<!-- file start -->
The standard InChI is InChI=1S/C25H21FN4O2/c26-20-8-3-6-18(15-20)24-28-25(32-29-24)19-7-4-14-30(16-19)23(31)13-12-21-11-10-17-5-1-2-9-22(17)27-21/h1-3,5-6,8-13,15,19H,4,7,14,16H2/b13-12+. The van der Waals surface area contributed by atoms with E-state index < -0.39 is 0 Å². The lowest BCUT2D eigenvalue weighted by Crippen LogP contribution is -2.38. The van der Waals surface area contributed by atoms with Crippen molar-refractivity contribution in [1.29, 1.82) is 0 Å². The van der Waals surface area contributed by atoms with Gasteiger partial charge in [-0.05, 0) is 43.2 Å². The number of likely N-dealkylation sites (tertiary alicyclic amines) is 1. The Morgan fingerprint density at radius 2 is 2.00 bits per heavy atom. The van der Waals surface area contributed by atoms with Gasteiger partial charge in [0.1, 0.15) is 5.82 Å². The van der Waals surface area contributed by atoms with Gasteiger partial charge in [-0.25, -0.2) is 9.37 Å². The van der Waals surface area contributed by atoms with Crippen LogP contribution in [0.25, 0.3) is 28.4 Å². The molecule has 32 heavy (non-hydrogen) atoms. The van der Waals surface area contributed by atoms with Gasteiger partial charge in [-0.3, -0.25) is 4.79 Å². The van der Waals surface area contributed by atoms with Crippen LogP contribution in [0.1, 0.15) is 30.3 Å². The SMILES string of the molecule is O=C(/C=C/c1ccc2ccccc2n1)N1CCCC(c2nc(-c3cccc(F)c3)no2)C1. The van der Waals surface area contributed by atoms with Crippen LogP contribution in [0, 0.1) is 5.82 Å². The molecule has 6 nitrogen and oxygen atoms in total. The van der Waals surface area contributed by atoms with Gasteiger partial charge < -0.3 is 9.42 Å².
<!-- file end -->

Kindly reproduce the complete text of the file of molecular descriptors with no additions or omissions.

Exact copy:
The standard InChI is InChI=1S/C25H21FN4O2/c26-20-8-3-6-18(15-20)24-28-25(32-29-24)19-7-4-14-30(16-19)23(31)13-12-21-11-10-17-5-1-2-9-22(17)27-21/h1-3,5-6,8-13,15,19H,4,7,14,16H2/b13-12+. The van der Waals surface area contributed by atoms with E-state index < -0.39 is 0 Å². The lowest BCUT2D eigenvalue weighted by Crippen LogP contribution is -2.38. The van der Waals surface area contributed by atoms with Crippen molar-refractivity contribution in [1.29, 1.82) is 0 Å². The van der Waals surface area contributed by atoms with Gasteiger partial charge in [-0.05, 0) is 43.2 Å². The number of likely N-dealkylation sites (tertiary alicyclic amines) is 1. The Morgan fingerprint density at radius 2 is 2.00 bits per heavy atom. The van der Waals surface area contributed by atoms with Gasteiger partial charge in [0.1, 0.15) is 5.82 Å². The van der Waals surface area contributed by atoms with Gasteiger partial charge in [-0.25, -0.2) is 9.37 Å². The van der Waals surface area contributed by atoms with Crippen LogP contribution in [0.25, 0.3) is 28.4 Å². The molecule has 32 heavy (non-hydrogen) atoms. The van der Waals surface area contributed by atoms with Gasteiger partial charge in [-0.3, -0.25) is 4.79 Å². The van der Waals surface area contributed by atoms with Crippen LogP contribution in [0.1, 0.15) is 30.3 Å². The SMILES string of the molecule is O=C(/C=C/c1ccc2ccccc2n1)N1CCCC(c2nc(-c3cccc(F)c3)no2)C1. The van der Waals surface area contributed by atoms with Crippen LogP contribution in [0, 0.1) is 5.82 Å². The molecule has 6 nitrogen and oxygen atoms in total. The van der Waals surface area contributed by atoms with Gasteiger partial charge < -0.3 is 9.42 Å².